Analogous estimating: Uses the values of parameters, such as cost, budget, scope and duration or weight and complexity measure of scale such as size, from a previous, similar project as a guideline for estimating the present development. In the estimation of costs, the actual cost of previous, similar projects is used as the basis for estimating the cost of the project at hand. The approach taken is a gross valve estimating approach, which is sometimes adjusted for no differences in project complexity.
The type of cost estimation is frequently used to determine a parameter when there is a scarce amount of detailed information about the project for example, in the early phases of a project. Historical information and expert judgment are valued highly in such estimates.
As well as this, analogous cost estimating is generally cheaper to carry out and less time consuming when compared with other techniques. However it has also been deemed to be less precise. Such estimates can be applied to a project in its totality, or to particular segments of a project, deployed in conjunction with other methods of estimation. It is most reliable when the previous projects are similar in fact and substance, not just in appearance, and the project team members preparing the estimates have the required expertise.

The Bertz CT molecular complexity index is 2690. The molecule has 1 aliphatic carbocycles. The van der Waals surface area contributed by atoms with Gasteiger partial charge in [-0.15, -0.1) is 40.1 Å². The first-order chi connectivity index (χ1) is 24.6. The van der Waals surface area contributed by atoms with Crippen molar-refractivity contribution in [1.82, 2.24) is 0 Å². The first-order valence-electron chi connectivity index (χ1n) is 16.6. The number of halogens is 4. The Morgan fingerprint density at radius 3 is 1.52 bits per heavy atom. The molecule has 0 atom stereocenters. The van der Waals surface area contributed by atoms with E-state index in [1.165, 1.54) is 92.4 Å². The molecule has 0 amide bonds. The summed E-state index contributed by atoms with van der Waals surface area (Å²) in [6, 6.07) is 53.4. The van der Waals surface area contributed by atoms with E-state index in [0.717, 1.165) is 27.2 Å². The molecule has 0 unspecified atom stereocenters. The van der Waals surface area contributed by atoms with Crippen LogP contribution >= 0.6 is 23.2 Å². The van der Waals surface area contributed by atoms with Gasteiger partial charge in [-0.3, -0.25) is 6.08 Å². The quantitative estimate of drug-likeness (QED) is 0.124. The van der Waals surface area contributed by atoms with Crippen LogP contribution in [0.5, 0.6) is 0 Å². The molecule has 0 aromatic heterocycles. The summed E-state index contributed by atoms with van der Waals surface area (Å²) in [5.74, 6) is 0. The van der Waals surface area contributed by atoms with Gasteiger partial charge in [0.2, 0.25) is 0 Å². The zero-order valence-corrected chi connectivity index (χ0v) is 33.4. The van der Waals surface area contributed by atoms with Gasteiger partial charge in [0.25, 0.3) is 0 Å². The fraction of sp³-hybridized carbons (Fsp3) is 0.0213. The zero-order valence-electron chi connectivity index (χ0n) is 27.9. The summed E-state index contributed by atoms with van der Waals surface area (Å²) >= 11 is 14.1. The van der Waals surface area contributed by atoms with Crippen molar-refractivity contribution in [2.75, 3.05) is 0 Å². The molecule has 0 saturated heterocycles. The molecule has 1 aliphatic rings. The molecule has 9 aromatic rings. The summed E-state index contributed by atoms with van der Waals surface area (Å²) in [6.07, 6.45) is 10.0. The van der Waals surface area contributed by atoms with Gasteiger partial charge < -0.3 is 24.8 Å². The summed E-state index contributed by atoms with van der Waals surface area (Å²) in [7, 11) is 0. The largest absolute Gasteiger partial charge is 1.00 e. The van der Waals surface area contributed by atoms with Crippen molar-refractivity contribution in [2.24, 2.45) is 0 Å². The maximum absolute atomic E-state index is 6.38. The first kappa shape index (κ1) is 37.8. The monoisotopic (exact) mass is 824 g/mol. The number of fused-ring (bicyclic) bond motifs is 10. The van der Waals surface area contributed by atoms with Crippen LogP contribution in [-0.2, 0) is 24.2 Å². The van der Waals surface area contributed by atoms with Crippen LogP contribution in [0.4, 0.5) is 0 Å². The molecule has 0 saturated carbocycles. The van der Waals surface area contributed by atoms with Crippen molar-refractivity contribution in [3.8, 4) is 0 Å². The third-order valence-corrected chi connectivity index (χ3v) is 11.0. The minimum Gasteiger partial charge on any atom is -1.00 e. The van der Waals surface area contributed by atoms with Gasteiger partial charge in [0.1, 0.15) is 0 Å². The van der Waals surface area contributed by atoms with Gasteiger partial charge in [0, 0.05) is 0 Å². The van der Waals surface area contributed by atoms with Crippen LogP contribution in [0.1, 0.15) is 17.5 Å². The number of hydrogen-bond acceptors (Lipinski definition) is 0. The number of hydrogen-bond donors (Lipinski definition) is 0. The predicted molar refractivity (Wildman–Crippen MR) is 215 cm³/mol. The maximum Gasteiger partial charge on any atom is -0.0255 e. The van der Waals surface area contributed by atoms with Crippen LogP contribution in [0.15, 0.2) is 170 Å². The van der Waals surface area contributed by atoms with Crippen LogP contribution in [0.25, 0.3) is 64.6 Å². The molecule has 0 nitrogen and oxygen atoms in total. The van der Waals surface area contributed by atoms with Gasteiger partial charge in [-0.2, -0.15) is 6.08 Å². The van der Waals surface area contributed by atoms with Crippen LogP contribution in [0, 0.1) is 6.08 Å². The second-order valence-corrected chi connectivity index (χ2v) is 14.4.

Parametric Estimating: This method uses a statistical relationship between historical data and other variables like square footage in construction, to arrive at an estimate for activity parameters, such as budget, duration and cost. Higher levels of accuracy can be attained using this technique, depending upon the complexity and fundamental data built into the model. As well as this, parametric cost estimates can be used on the overall project or to segment of a project, paired with other methods of estimation.
Bottom-up Estimating: Is a means of estimating the work of a component. Extremely accurate estimates can be provided as to the cost of the individual work packages or activities. A summary of the detailed cost is given or 'rolled up' to higher levels for later reporting and tracking purposes. The cost and precision of bottom-up cost estimating characteristically influenced by the size and complexity of the individual activity or work package.
Figure 3: Illustrates the method for a successful Cost Management.
Figure 3: determine Budget: Inputs, tools & Techniques, and outputs.
Activity cost estimates: Is a quantitative assessment of the probable costs required to complete project work. Cost estimates are produced in summary form or in detail. Costs are estimated for all tasks that are included in the activity cost estimate. These include, but are not limited to, Information technology, services, materials, facilities, labor, and special categories such as a contingency reserve or inflation allowance and Indirect costs.